District Heat and Power Plant

The following article is from The Great Soviet Encyclopedia (1979). It might be outdated or ideologically biased.

District Heat and Power Plant


a steam power plant that produces not only electricity but also heat, which is distributed to customers in the form of steam and hot water. Practical use of the wasted heat from the engines that turn the electric generators is the distinguishing characteristic of district heat and power plants and in Russian is called teplofikatsiia (district heat supply). The combined production of two forms of energy promotes more economical use of fuel in comparison with separate production of electric energy at condensation electric power plants (in the USSR, in state regional electric power plants) and of thermal energy at local boiler installations. The replacement of local boilers, which use fuel inefficiently and pollute the atmosphere in cities and communities, with a district heat supply system not only promotes a significant saving of fuel but also helps clean air basins and improves health conditions in populated areas.

The initial source of energy at district heat and power plants may be an organic fuel (at steam-turbine and gas-turbine plants) or atomic fuel (at the nuclear plants now planned). As of 1976, district heat and power plants with steam turbines operating on organic fuel were the most common type in operation; this type of plant and the condensation electric power plant are the principal types of thermal steam-turbine power plants. A distinction is made between industrial district heat and power plants, which supply heat to industrial enterprises, and district heating plants, which supply heat and hot water to residential and public buildings. Heat supplied by the latter is transported up to 20–30 km primarily in the form of hot water; heat from industrial plants is supplied over distances up to several kilometers in the form of steam.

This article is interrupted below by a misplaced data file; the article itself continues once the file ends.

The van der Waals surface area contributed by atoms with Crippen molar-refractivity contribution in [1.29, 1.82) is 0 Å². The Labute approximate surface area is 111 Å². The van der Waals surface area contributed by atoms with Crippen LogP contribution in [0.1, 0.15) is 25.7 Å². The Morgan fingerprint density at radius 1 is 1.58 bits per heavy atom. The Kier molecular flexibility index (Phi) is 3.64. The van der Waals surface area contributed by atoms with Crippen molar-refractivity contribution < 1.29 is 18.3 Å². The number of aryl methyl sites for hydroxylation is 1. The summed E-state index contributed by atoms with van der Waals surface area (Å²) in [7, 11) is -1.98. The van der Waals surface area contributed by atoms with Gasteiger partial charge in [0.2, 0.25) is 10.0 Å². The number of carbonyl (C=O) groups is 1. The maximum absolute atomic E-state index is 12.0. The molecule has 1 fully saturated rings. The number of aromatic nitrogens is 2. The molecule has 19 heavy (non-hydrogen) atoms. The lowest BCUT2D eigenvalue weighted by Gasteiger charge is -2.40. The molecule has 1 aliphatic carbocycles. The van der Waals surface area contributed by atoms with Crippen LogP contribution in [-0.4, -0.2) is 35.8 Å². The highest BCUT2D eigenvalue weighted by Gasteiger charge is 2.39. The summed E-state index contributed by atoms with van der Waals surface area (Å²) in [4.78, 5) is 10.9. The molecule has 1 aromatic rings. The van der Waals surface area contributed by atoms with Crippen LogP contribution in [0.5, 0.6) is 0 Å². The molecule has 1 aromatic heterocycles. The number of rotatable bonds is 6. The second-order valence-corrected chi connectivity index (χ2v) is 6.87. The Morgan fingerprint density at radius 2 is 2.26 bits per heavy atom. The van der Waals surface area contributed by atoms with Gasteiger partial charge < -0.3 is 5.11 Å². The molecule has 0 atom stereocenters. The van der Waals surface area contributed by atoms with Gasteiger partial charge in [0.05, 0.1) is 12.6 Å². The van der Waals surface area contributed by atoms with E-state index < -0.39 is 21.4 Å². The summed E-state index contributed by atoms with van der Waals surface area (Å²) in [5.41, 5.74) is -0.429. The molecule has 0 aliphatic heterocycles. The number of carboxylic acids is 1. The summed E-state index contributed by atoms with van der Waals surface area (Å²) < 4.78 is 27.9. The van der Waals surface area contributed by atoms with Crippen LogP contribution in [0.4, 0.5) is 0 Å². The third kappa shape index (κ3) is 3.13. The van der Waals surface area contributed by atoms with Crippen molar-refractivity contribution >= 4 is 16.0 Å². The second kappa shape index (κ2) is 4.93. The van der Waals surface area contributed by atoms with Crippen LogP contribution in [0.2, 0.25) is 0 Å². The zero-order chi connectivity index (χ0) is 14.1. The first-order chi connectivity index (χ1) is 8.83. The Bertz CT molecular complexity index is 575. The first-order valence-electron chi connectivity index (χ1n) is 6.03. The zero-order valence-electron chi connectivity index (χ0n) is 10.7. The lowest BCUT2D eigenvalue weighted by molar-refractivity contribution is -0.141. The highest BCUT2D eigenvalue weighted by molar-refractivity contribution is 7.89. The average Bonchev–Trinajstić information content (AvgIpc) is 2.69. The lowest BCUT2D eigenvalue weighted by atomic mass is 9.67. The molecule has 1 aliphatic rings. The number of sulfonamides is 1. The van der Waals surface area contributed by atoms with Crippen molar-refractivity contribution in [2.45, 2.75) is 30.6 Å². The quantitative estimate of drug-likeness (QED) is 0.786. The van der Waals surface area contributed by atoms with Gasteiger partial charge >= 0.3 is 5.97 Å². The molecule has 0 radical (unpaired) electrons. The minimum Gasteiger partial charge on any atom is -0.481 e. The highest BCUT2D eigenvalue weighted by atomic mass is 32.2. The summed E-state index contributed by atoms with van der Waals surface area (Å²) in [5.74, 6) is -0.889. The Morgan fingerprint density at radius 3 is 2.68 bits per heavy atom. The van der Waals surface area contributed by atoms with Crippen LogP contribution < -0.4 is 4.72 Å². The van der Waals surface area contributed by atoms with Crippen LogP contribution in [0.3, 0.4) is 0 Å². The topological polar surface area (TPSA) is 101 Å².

The principal equipment of a steam-turbine district heat and power plant consists of the turbine units, which convert the energy of the working fluid (steam) into electrical energy, and the boiler units, which produce the steam for the turbines (see). A turbine unit includes a steam turbine and a synchronous generator. The steam turbines used at such plants are called district heat and power plant turbines. Three types are distinguished: back-pressure turbines, usually 0.7–1.5 meganewtons per m2 (MN/m2), installed at plants that supply steam to industrial enterprises; turbines with condensation and steam extraction at pressures of 0.7–1.5 MN/m2 (for industrial customers) and 0.05–0.25 MN/m2 (for municipal and household customers); and turbines with condensation and steam extraction (for heating) at pressures of 0.05–0.25 MN/m2.

The waste heat of back-pressure turbines can be used in full. However, the electric power developed depends directly on the magnitude of the heating load: if there is no heating load (as occurs, for example, in the summer at plants supplying residential and municipal buildings), the turbines do not produce electric power. Therefore, back-pressure turbines are used only in the presence of a sufficiently even heating load throughout the period of plant operation, that is, primarily at industrial plants.